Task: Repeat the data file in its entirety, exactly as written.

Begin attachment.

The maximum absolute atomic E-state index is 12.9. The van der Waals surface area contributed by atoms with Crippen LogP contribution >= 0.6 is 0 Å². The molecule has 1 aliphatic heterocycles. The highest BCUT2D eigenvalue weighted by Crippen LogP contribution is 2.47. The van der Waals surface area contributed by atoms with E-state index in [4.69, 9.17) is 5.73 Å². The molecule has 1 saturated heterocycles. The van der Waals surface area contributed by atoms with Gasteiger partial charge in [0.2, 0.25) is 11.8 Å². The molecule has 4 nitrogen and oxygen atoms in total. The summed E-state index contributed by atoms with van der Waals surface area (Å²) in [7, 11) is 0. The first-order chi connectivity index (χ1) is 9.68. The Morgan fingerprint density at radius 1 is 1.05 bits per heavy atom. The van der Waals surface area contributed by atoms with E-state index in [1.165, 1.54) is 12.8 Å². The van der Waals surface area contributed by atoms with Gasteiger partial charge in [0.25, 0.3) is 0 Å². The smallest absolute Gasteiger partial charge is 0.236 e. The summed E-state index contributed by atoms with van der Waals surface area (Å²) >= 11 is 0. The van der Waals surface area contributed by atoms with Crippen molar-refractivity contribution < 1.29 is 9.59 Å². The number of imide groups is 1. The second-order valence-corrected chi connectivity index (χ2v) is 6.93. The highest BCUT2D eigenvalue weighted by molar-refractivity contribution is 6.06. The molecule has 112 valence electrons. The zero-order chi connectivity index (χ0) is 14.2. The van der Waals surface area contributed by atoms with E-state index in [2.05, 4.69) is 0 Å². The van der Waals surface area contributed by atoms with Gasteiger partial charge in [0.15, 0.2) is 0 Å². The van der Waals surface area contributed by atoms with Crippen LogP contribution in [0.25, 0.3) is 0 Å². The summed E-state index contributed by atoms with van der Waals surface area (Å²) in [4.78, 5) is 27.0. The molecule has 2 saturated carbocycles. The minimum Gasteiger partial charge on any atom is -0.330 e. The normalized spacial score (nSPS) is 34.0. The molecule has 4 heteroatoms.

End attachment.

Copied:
The maximum absolute atomic E-state index is 12.9. The van der Waals surface area contributed by atoms with Crippen LogP contribution >= 0.6 is 0 Å². The molecule has 1 aliphatic heterocycles. The highest BCUT2D eigenvalue weighted by Crippen LogP contribution is 2.47. The van der Waals surface area contributed by atoms with E-state index in [4.69, 9.17) is 5.73 Å². The molecule has 1 saturated heterocycles. The van der Waals surface area contributed by atoms with Gasteiger partial charge in [0.2, 0.25) is 11.8 Å². The molecule has 4 nitrogen and oxygen atoms in total. The summed E-state index contributed by atoms with van der Waals surface area (Å²) in [7, 11) is 0. The first-order chi connectivity index (χ1) is 9.68. The Morgan fingerprint density at radius 1 is 1.05 bits per heavy atom. The van der Waals surface area contributed by atoms with E-state index in [1.165, 1.54) is 12.8 Å². The van der Waals surface area contributed by atoms with Gasteiger partial charge in [0.25, 0.3) is 0 Å². The smallest absolute Gasteiger partial charge is 0.236 e. The summed E-state index contributed by atoms with van der Waals surface area (Å²) >= 11 is 0. The van der Waals surface area contributed by atoms with Crippen molar-refractivity contribution < 1.29 is 9.59 Å². The number of imide groups is 1. The second-order valence-corrected chi connectivity index (χ2v) is 6.93. The highest BCUT2D eigenvalue weighted by molar-refractivity contribution is 6.06. The molecule has 112 valence electrons. The zero-order chi connectivity index (χ0) is 14.2. The van der Waals surface area contributed by atoms with E-state index in [2.05, 4.69) is 0 Å². The van der Waals surface area contributed by atoms with Gasteiger partial charge in [0.15, 0.2) is 0 Å². The van der Waals surface area contributed by atoms with Crippen LogP contribution in [0.25, 0.3) is 0 Å². The summed E-state index contributed by atoms with van der Waals surface area (Å²) in [4.78, 5) is 27.0. The molecule has 2 saturated carbocycles. The minimum Gasteiger partial charge on any atom is -0.330 e. The normalized spacial score (nSPS) is 34.0. The molecule has 4 heteroatoms.